Sharing information through your social networks about issues in your field can show hiring managers that you are plugged-in and keeping up with changes in your industry. “It will display your brand,” Arnold says.

2. Turning the CV into a travel diary is one of the biggest mistakes to avoid when looking for a job

Long gone are the days when recruiters or HR managers and even CEO’s were impressed by a resume unfolding like a roll of toilet paper, listing all previous past jobs and experiences, relevant or not for the job. We work in an era that starts shifting its focus not on past and humongous working experiences, but on results, skills, talents. You can be the lousiest employee on the planet and showcase numerous past jobs, while one can have numerous talents and yet, a very short travel log from one company to another. If you actually play the CV card, spare the recruiter from the ordeal of traveling through your past and emphasize on problems you solved and results you achieved, skills you master, potential areas in which you can grow and so on.

3. You settle for less than you deserve

Asking your future employer about the salary in the first interviewing session is one of those mistakes to avoid when looking for a job that has been so overly – repeated along the years, you would have to have lived under a rock until today to still be making it. However, new and beginner employees are so desperate to get a job that they would settle for less, and this is not only about money, but everything else that comprises a good job. You should stay informed on what similar positions pay for the specific set of skills you’re getting hired for, what are the advancement options in that respective field, what side opportunities the job offers and what is the general development trend related to that job or position. Lisa Arnold talks about knowing your market value and striving for more.

Among other mistakes to avoid when looking for a job, there are, of course, the candidates’ lack of interest in knowing the company they are applying to, adjusting your CV to the company’s requirements and, obviously, giving a poor performance during the interview.

5 Tips on Acing the Personality Recruitment Test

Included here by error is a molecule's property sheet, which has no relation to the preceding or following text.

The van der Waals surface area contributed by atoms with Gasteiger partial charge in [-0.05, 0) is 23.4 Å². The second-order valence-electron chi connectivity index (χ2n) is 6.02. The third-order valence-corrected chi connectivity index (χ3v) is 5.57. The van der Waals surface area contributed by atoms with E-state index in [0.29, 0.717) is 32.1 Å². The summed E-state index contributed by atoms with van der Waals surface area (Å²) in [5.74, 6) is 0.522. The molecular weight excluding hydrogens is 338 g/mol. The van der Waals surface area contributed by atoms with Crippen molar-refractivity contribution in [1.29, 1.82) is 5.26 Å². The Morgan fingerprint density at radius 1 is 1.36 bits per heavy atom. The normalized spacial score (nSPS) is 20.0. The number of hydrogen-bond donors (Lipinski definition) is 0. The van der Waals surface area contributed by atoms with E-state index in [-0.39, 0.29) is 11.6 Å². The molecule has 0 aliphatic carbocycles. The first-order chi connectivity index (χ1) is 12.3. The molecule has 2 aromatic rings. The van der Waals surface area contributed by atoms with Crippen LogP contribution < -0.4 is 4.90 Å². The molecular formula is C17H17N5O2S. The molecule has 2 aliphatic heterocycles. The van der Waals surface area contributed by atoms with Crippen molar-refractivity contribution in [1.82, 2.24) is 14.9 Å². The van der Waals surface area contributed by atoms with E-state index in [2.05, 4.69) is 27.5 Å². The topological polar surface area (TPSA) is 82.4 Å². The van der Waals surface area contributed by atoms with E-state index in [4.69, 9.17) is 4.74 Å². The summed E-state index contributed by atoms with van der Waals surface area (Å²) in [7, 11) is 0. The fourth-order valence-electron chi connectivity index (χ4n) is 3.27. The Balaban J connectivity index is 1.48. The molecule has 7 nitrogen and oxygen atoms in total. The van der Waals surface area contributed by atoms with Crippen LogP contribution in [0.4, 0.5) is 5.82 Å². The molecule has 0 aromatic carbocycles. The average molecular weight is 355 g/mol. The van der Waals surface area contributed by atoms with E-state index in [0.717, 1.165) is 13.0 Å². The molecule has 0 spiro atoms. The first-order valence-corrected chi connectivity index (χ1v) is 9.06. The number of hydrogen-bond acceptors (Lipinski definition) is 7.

Personality tests and quizzes used to be fun when you took them in a magazine or online, to kill some time. However, nowadays more and more companies are using them in the recruitment process and many such tests comprise over 200 questions. They’re not light-weight either: their questions are targeted so as to get right to the core of your values, beliefs, and personality traits. According to recruitment managers, they are great predictors for whether or not a new hire will fit in at their new job. The personality recruitment test certainly does not allow for any cheating, say psychology experts, but there are a few tricks you can employ, if you’re vying for success.

#1 Be absolutely honest

The biggest mistake candidates make, when confronted with the personality recruitment test is trying to ‘game’ it. If you’re sitting there, looking at the questions, and wondering what this prospective employer might want to hear from you – you’re doing it all wrong. Of course, you can try your hand at such guesswork, but the point of these tests is to see what kind of position your personality traits recommend you for. The recruiters have a specific profile in mind for a sales manager, and another one altogether for an IT expert. Why ruin your chances at fitting their expectations to a tee by making up a personality you don’t actually have?

#2 Ask all the questions you want

Remember that it’s your right to ask (and be told) what the company’s going to do with your answers to the personality recruitment test. Is the test just a tool they’re using for hiring purposes? Are its results going to stay on a future employee’s permanent file? Either way, you have the right to know and to decide whether or not you’re comfortable with the way in which your results are used.

#3 Relaxing is the true personality recruitment test

One of the biggest challenges, when taking such a test, is to simply relax and be yourself. Sure, that might sound easier said than done, and it could also strike you as a cliché. Then again, if you go back to the first point on our list, you will understand that trying to fabricate your way through it is not the right way to go. So simply relax, look into your true personality and try to answer all the questions truthfully. And, remember: no question has a right and a wrong answer, when it comes to recruitment tests such as these.

#4 ‘So, how did I do?’

The results of personality recruitment tests are forwarded by HR (or the recruitment company you’re applying through) to your employer. Now, during a face-to-face interview and meeting, you’d usually ask for feedback right? You have every right to ask for the same thing in the case of such a written, standardized personality test. You, too, can receive a copy of your profile, but you need to make sure and ask for it right from the get-go. Don’t assume you’re going to receive any feedback or profile if you don’t demand it, since some companies don’t include this on their standard policy.